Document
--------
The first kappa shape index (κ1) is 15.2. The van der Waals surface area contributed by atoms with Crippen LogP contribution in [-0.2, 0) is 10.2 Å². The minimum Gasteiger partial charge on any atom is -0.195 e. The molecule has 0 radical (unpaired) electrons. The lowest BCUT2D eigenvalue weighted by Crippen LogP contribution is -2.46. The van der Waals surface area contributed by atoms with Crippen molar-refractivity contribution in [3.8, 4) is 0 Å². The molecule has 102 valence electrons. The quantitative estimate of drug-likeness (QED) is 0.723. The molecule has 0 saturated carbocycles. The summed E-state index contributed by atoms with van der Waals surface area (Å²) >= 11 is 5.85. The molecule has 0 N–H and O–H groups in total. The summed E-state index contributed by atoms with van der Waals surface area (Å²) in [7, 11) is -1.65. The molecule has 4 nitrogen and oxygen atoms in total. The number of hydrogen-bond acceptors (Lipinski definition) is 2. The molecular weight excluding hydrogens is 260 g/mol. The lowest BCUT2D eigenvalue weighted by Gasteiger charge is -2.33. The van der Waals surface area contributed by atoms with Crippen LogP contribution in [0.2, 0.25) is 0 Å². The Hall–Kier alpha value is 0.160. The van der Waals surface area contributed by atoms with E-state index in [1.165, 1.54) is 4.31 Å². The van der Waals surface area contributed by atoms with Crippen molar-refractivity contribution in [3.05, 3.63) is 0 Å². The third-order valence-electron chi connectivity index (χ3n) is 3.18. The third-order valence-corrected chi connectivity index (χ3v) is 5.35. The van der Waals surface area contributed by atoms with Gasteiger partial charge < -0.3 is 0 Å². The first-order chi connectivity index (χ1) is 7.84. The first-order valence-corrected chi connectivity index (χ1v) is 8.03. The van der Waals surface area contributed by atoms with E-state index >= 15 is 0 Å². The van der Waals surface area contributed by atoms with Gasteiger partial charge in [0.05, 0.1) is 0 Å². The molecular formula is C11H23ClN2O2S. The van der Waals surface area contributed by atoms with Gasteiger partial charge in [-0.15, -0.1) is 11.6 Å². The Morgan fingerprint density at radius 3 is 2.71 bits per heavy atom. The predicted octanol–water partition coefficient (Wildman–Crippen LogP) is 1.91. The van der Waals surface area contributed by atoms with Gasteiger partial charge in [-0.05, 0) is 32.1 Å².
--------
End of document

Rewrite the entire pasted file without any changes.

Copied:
The first kappa shape index (κ1) is 15.2. The van der Waals surface area contributed by atoms with Crippen LogP contribution in [-0.2, 0) is 10.2 Å². The minimum Gasteiger partial charge on any atom is -0.195 e. The molecule has 0 radical (unpaired) electrons. The lowest BCUT2D eigenvalue weighted by Crippen LogP contribution is -2.46. The van der Waals surface area contributed by atoms with Crippen molar-refractivity contribution in [3.8, 4) is 0 Å². The molecule has 102 valence electrons. The quantitative estimate of drug-likeness (QED) is 0.723. The molecule has 0 saturated carbocycles. The summed E-state index contributed by atoms with van der Waals surface area (Å²) >= 11 is 5.85. The molecule has 0 N–H and O–H groups in total. The summed E-state index contributed by atoms with van der Waals surface area (Å²) in [7, 11) is -1.65. The molecule has 4 nitrogen and oxygen atoms in total. The number of hydrogen-bond acceptors (Lipinski definition) is 2. The molecular weight excluding hydrogens is 260 g/mol. The lowest BCUT2D eigenvalue weighted by Gasteiger charge is -2.33. The van der Waals surface area contributed by atoms with Crippen LogP contribution in [0.2, 0.25) is 0 Å². The Hall–Kier alpha value is 0.160. The van der Waals surface area contributed by atoms with E-state index in [1.165, 1.54) is 4.31 Å². The van der Waals surface area contributed by atoms with Crippen molar-refractivity contribution in [3.05, 3.63) is 0 Å². The third-order valence-electron chi connectivity index (χ3n) is 3.18. The third-order valence-corrected chi connectivity index (χ3v) is 5.35. The van der Waals surface area contributed by atoms with Gasteiger partial charge < -0.3 is 0 Å². The first-order chi connectivity index (χ1) is 7.84. The first-order valence-corrected chi connectivity index (χ1v) is 8.03. The van der Waals surface area contributed by atoms with E-state index >= 15 is 0 Å². The van der Waals surface area contributed by atoms with Gasteiger partial charge in [0.05, 0.1) is 0 Å². The molecular formula is C11H23ClN2O2S. The van der Waals surface area contributed by atoms with Gasteiger partial charge in [-0.15, -0.1) is 11.6 Å². The Morgan fingerprint density at radius 3 is 2.71 bits per heavy atom. The predicted octanol–water partition coefficient (Wildman–Crippen LogP) is 1.91. The van der Waals surface area contributed by atoms with Gasteiger partial charge in [-0.05, 0) is 32.1 Å².